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Sharing the Tech Wealth

Big Tech firms flagrantly disregard the implicit social contract that enables capitalist economies to thrive. The time has come to curb their market power and establish the institutional mechanisms necessary to prevent the benefits of technological innovation from being monopolized by a privileged few.

CAMBRIDGE – One of the defining economic challenges of our time is how to distribute the value generated by groundbreaking technologies, such as generative artificial intelligence and recent innovations in biomedicine and manufacturing, which rely on massive computing power. To improve living standards, the benefits of transformative technologies must be widely shared. So far, however, these benefits have been monopolized by a small cadre of tech billionaires.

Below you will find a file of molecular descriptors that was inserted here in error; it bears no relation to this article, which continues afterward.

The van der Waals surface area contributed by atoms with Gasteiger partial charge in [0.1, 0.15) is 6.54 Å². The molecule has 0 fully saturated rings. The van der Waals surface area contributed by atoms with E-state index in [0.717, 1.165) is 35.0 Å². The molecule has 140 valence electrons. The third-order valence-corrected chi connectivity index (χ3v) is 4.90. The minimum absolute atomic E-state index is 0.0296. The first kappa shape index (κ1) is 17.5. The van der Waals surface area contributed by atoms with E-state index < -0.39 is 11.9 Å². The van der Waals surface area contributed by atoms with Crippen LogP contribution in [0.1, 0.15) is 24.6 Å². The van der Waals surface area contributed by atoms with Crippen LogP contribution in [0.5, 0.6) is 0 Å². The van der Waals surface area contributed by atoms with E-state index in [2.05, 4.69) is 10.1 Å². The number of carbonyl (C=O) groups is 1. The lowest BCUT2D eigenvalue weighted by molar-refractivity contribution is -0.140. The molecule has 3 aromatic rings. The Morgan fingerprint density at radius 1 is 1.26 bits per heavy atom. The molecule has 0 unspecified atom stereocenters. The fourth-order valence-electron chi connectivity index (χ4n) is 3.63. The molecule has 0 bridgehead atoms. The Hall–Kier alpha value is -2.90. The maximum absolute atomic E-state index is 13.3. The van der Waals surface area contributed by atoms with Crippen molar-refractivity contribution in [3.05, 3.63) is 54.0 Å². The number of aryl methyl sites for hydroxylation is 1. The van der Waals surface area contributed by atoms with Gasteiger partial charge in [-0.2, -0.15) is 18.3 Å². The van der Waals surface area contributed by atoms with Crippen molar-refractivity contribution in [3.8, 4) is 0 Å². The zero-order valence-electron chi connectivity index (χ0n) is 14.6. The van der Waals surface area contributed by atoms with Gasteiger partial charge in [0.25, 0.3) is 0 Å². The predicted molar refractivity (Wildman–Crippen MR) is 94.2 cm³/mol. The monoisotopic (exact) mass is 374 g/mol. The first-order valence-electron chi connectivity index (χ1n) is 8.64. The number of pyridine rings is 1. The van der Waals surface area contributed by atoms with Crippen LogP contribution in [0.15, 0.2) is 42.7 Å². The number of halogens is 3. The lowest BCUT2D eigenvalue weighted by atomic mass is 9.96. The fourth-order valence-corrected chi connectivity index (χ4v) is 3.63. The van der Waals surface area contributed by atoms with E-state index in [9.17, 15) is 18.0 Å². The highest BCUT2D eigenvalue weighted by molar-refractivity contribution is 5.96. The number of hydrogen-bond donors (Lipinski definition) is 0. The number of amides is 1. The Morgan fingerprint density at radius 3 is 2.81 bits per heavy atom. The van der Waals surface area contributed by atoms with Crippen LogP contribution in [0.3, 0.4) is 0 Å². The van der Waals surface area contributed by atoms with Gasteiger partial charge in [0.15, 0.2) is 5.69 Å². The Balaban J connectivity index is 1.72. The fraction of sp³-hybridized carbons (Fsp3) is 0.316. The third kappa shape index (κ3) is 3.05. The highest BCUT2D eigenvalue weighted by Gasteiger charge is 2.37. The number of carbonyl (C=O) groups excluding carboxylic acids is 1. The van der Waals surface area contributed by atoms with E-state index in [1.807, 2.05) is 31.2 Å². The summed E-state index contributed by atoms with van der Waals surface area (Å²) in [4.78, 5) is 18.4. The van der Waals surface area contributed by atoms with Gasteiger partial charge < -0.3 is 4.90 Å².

Tesla CEO Elon Musk is a prime example. Most people recognize that Musk did not deserve the $56 billion in annual compensation that the company’s board of directors attempted to give him in 2018, given Tesla’s relatively modest profits and years of losses. Nevertheless, the board argued that this enormous sum was necessary to incentivize Musk to remain at the company – an argument so baseless that a Delaware judge recently invalidated the board’s “unfathomable” compensation package.

But Musk is hardly alone. Other tech behemoths, such as Alphabet (Google’s parent company), have similarly lavished their CEOs with hefty salaries and stock options under the guise of retaining top talent. In reality, however, the actual contribution of star executives is often unclear. Notably, a classic 1991 study by Nobel laureate economists Bengt Holmström and Paul Milgrom suggests that incentive pay works only with simple tasks that have measurable outcomes and are executed by a single worker; in such cases, compensation can be directly linked to individual performance.